The statistics on employee engagement aren’t promising for employers these days. Gallup reports that only 30% of employees are engaged. If your employees are among that number, you might be missing out on a cost-effective way to boost engagement—building and maintaining a values-based environment.
Matthew Baker writes on Entrepreneur.com that workplace culture is commonly misunderstood and measured by metrics like the number of office nap rooms or ping-pong tables. At its core, Baker counters, a successful culture is a system of shared beliefs and behaviors. A values-based culture exists when employees associate meaning with their behaviors based on specific company values.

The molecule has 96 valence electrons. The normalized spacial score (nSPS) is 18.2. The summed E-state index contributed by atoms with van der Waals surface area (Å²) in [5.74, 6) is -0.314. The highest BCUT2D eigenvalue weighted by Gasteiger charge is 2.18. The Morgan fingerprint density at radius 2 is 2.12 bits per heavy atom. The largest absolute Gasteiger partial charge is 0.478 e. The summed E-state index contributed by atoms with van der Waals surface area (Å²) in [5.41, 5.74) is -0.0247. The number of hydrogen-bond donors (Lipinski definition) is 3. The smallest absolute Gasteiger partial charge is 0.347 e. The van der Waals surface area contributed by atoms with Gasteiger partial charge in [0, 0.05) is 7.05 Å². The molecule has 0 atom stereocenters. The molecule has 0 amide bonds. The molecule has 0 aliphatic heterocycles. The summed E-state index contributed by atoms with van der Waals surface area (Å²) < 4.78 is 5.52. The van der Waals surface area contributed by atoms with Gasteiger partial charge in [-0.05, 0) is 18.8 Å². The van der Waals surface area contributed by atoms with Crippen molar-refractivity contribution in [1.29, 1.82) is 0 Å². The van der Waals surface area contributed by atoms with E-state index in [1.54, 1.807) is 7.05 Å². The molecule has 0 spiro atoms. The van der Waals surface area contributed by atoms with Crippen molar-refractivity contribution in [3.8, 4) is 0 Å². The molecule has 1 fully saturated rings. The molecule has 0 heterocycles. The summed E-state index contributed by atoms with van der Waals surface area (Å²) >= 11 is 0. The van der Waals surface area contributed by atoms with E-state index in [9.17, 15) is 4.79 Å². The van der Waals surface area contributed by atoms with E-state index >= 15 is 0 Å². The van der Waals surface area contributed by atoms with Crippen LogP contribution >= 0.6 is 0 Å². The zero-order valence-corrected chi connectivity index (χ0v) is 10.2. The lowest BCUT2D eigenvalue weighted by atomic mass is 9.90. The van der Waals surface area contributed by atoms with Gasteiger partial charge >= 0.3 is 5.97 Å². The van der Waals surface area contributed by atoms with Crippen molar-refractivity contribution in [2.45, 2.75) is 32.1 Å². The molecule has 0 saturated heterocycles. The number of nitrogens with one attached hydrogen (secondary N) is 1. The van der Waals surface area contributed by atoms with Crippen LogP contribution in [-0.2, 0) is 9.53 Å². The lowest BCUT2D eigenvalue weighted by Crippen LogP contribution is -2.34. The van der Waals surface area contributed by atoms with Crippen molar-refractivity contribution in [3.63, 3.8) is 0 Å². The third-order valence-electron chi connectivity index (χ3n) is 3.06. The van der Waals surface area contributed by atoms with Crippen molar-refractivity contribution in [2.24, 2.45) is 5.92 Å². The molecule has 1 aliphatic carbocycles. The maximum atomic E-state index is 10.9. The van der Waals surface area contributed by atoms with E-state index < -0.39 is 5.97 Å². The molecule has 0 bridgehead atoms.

To determine if you have such a culture, Baker suggests asking some employees about a challenging decision they faced and the beliefs that helped them make the decision. Were they guided by their own personal values, financial goals, or emotional attachment? Or was the decision rooted in your company’s values?
Baker says a value-based culture relies on employee autonomy and empowerment—employees are more likely to drive better results if they feel ownership over their work. Values provide boundaries, but the space inside those boundaries gives the employees freedom to shape their work.
While making decisions based solely on a set of established work flows, processes, and calculations requires intelligence and attention to detail, it doesn’t capture and sustain employee interest. Making decisions within a values-based culture, on the other hand, fosters heightened engagement.